3.2. Efficacy of Wood Vinegar as Pesticide A careful literature search on the efficacy of wood vinegar used as a pesticide indicated that only a limited number of scientific publications are available and in many cases the scientific evidence for the marketed products is weak. However, wood vinegar has been widely used as pesticide based on old traditions and knowledge of users and local producers [37]. 3.2.1. Wood Preservative Many control technologies has been developed to inhibit fungi that cause discoloration on wood material. Velmurugan and co-authors [38, 39] have published scientific evidence that wood vinegar made from bamboo and broad leaved trees were effective against sapstaining fungi at minimum concentrations (0.10-1.0%). Results revealed that compounds of Chikusaku-eki and Mokusaku-eki markedly inhibited fungal growth but the exact mode of action of active compounds need to be studied further. Chikusaku-eki and Mokusaku-eki have been reported to possess both antifungal and antioxidant properties as well as potential to be used as natural preservative in wood industries. Extracts are easily available, inexpensive and believed to be non-toxic to the environment. The same products have been used as disinfection, antibacterial and deodorization materials in agriculture and horticulture [40]. However, Chikusaku-eki is mainly used as an ointment for the treatment of scabies, eczema, atopic dermatitis and other skin diseases [41]. Wood tar also has potential as a wood preservative alone or as a component of preservatives [42]. Nakai and co-workers [43] reported that pyrolysis of wood and wood-based wastes is considered to be one of the promising methods of supplying charcoal as solid material and liquids containing a number of valuable chemicals. They attested that some of pyrolysis chemicals may have importance in developing new wood preservatives against fungal degradation. 3.2.2. Fungicide Many publications cite that pyrolysis liquids may be effective fungicides in agricultural applications. The wood vinegars produced from biomasses such as inner coconut shells, bamboo and Eucalyptus wood effectively controlled fungal growth. The antifungal efficiency of wood vinegars was reported to be strongly dependent on their phenolic compounds contents [44]. Importance of phenolic components of vinegar pyrolysed from wood chips has also been reported by Inoue et al. [45]. Preliminary results of a laboratory experiment in Finland indicated that birch tar oil may effectively control growth of potato late blight fungi (Phytophthora infestans) [46]. Furthermore, Jung [47] demonstrated that pyroligneous acid exhibited antifungal activity against some plant pathogens. He also concluded that the acid can substitute a synthetic fungicide and thereby reduce the use of agrochemicals for the control of Alternaria blotch of apple. 3.2.3. Repellent and Insecticide Wood vinegar has been widely used to repel insects from plants and households in Thailand [37] and it is easy to find pyroligneous products marketed on the Internet as an insect repellent. Efficacy of wood vinegar as an insect repellent has not been widely studied or published and thus the scientific evidence is minimal. However, Strong [48] in 1973 reported good results when wheat seed were treated with hardwood tar oil to repel birds, rodents and insects. Hardwood oil was also found to be toxic to all the tested insects. Very similar effects were found when pyroligneous acid was used for controlling insects from sweet corn plots [49]. Wood tars pyrolysed from alder, larch and birch were effective repellents for control of the vole (Clethrionomys rufocanus bedfordiae) in an experiment in Japan [50]. In addition, scientific evidence reported in Finland demonstrated that birch tar oil effectively repelled slugs (Arion lusitanicus) and snails (Aranta arbustorum) [51]. The potential of botanical oils for insect control is well known [52] and botanical insecticides have become increasingly utilized especially in developing countries [15]. Wood vinegar exhibited high termiticidal activities against the Japanese termite Reticulitermes speratus [53] and the authors concluded that an ortho substituent of phenol played an important role in termiticidal activity. Preliminary investigation in Greece showed that one spray application with birch tar oil (1% v/v aq solution) killed 95% of aphids (Myzus persicae) on egg plant in a greenhouse experiment. The results of a project [54] in Finland revealed that the birch tar oil may repel egg laying psyllids (Trioza apicalis) but not flies (Delia floralis). Beetles and mites could not be controlled with the oil and it was also non-toxic to predatory mites (Amblysius). Information on wood vinegar application with husbandries suggests repellence of flies, tick and fleas and killing of external parasites [13]. 3.2.4. Wood Vinegar as Herbicide and Plant Growth Enhancer Essential oils are known to be effective herbicides [55]. Similarly birch tar oil has shown a herbicidal effect on numerous species of weeds [56]. A preliminary field experiment indicated that pyrolysis liquids made of birch wood can be used for the control of broad leaved weeds [57]. However, there is a lack of scientific evidence to prove the efficacy of vinegar or wood vinegar as herbicide and as such highlights that more research is needed to justify all the claims found via a Web search, i.e. wood vinegar at high concentrations can kill plant cells and low doses may stimulate plant growth. Field experiments conducted in China have shown that wood vinegar, made from biomass residues, can be used as a foliar fertilizer improving the yield and quality of celery [58]. A mixture of charcoal (biochar) and pyroligneous acid has also shown to enhance soil fertility and the growth of bedding plants [59]. Bamboo vinegar is known to simulate plant growth depending on the pyrolysis temperature [60]. Treatments with bamboo vinegar have also demonstrated an increase in vegetable growth [61]. Other studies have concluded that wood vinegar in organic farming can have a variety of applications, including pest control, improving soil fertility, and plant growth promoter or inhibitor. A substantial number of claims have been presented in the form of commercial advertisements, which indicates that more research is urgently needed to improve the scientific basis of the use of wood vinegar in agriculture. 3.2.5. Wood Vinegar as Feed-Stuff It has been suggested that wood vinegar can improve the performance of weanling pigs by improving the nutrient digestibility and reducing harmful intestinal coliforms. Moreover, the performance of pigs fed with wood vinegar was found to be better than those fed with organic acid [62]. Feeding of calves can be activated with charcoal containing wood vinegar. The vinegar liquid called Nekka-Rich showed antiprotozoan activity against Cryptospiridosis parvum oocysts. Calves that were fed milk enriched with Nekka-Rich showed recovery from diarrhea 1 d after the start of treatment [63]. Mixture of charcoal and wood vinegar was proved to be useful as an aqua feed [64] as well as a useful component in chicken feed [65].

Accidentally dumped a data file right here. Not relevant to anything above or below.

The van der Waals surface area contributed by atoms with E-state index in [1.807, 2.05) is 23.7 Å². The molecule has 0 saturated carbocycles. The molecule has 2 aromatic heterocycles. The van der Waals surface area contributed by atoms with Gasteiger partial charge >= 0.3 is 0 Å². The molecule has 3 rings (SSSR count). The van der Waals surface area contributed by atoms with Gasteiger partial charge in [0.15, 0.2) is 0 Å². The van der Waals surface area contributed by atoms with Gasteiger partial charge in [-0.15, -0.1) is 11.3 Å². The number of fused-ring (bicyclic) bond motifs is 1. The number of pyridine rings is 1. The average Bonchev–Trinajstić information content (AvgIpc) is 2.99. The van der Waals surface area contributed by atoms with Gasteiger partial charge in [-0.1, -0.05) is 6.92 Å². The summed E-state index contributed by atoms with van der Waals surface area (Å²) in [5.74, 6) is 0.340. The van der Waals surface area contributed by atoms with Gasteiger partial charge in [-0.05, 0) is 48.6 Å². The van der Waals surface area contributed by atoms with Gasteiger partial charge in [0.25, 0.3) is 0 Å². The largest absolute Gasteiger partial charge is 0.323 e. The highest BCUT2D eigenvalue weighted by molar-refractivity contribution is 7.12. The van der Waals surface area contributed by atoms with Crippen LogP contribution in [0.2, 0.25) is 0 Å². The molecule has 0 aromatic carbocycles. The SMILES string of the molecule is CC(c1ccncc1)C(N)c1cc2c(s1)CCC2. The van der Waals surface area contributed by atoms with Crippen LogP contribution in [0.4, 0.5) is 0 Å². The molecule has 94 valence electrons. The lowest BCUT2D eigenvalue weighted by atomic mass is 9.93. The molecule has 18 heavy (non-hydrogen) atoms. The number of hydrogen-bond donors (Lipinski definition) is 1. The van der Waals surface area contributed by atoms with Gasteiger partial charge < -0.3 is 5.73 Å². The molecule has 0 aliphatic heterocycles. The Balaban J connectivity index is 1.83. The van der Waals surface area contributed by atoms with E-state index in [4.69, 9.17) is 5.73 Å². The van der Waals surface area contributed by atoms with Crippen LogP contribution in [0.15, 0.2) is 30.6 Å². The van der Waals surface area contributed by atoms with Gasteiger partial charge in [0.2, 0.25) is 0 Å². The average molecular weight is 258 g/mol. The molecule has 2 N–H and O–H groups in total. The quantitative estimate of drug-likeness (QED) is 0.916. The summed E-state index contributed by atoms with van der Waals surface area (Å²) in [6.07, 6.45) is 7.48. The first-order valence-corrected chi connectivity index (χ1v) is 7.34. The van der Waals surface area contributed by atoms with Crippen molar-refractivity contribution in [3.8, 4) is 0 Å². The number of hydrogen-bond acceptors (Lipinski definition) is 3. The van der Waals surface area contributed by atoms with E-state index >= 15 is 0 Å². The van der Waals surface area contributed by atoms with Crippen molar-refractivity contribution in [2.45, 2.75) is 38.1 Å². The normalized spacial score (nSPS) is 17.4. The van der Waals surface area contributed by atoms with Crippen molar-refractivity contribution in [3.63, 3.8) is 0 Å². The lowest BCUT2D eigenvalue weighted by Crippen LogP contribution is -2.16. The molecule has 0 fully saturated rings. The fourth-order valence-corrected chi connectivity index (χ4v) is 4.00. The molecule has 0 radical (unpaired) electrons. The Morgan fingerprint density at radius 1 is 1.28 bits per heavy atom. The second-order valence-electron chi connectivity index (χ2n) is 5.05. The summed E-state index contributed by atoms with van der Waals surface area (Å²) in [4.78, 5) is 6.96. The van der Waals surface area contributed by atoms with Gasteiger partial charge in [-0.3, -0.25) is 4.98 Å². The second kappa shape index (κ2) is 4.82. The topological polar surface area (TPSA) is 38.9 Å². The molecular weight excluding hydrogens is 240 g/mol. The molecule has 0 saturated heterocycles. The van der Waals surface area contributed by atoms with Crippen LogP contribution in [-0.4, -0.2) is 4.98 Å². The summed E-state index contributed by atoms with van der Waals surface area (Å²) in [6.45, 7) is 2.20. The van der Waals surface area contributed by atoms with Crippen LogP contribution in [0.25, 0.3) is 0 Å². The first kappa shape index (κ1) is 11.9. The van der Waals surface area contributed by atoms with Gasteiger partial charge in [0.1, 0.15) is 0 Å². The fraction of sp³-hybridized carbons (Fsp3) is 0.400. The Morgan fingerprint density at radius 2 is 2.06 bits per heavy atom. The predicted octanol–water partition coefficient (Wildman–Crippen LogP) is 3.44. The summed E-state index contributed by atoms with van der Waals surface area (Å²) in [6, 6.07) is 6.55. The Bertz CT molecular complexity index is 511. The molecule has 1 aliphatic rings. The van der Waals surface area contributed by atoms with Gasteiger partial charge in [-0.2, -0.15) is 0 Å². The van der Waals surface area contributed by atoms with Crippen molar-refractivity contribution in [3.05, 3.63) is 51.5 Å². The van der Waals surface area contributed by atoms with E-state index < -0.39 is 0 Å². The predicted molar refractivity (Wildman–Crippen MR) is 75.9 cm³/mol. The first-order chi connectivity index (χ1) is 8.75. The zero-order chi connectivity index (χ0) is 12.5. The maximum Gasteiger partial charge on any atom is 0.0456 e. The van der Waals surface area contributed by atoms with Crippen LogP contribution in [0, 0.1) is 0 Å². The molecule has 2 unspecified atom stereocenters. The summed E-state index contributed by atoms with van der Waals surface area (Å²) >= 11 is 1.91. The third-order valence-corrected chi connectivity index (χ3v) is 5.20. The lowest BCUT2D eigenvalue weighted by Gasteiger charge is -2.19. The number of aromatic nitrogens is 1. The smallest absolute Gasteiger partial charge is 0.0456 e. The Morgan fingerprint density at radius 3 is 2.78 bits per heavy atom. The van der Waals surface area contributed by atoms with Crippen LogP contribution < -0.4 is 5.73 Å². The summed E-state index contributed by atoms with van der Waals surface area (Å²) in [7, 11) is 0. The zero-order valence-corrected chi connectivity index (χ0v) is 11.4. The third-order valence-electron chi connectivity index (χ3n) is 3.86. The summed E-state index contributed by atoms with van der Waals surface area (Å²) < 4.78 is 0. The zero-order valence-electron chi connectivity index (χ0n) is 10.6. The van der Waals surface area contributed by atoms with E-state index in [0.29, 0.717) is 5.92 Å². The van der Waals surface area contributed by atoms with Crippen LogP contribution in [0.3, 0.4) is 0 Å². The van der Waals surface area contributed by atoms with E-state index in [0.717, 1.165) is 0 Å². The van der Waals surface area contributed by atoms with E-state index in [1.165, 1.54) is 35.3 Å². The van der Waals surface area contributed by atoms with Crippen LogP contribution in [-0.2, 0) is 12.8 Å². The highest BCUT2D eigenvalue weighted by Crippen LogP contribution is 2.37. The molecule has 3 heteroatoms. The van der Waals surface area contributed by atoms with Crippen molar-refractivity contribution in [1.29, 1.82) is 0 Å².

3.3. Toxicology of Pyrolysis Liquids Coal tar has been used for dermatological conditions for more that 2000 years, but also many publications refer to the use of wood tar. Tar ointments have been used in the treatment of psoriasis, scabies, sarcoidosis and dermatitis [66]. Many kinds of raw materials (coal, wood, forestry and agricultural wastes) have been used for tar making and thus, quality and composition of pyrolysis liquids used in toxicological tests has been variable. Carcinogenicity of medicinal ointments containing crude oil, petroleum products, coal tar or wood tar has been studied since 1963 and the health risks associated have been reported in several documents [67, 68]. Occupational studies have demonstrated the carcinogenic effects of tar, however, epidemiologic studies do not confirm similar outcomes when used topically [66]. In most of the reports demonstrating negative impacts of tars the active ingredient has been coal tar [69]. Due to individual manufacturing techniques, tars differ in chemical composition and as a result, the toxicological studies are divergent [70]. Evidence of wood vinegar toxicity is lacking because it has not been as widely studied as tar products. However, Kimura and co-workers [41] have reported that one of the most widely used wood vinegar Chikusaku-eki did not act as tumor promoter. Thus, chikusaku-eki was not carcinogenic/co-carcinogenic in the in vitro cell transformation assay after being diluted more than 104-fold with water. The information found does not fully support the toxicological risk analysis of biopesticides made of wood vinegar because most of the published information is based on data collected from experiments where tar (coal and wood based) products have been used to smooth skin intentionally. The same kind of treatments have seldom been carried out with wood vinegar and only rarely with synthetic pesticides. Thus also comparison of wood vinegar toxicity to pesticide toxicity is vague. Toxicological assessment of wood vinegar should be performed specifically for every plant species, taking account the impact of pyrolysis technique on the chemical composition of the liquid.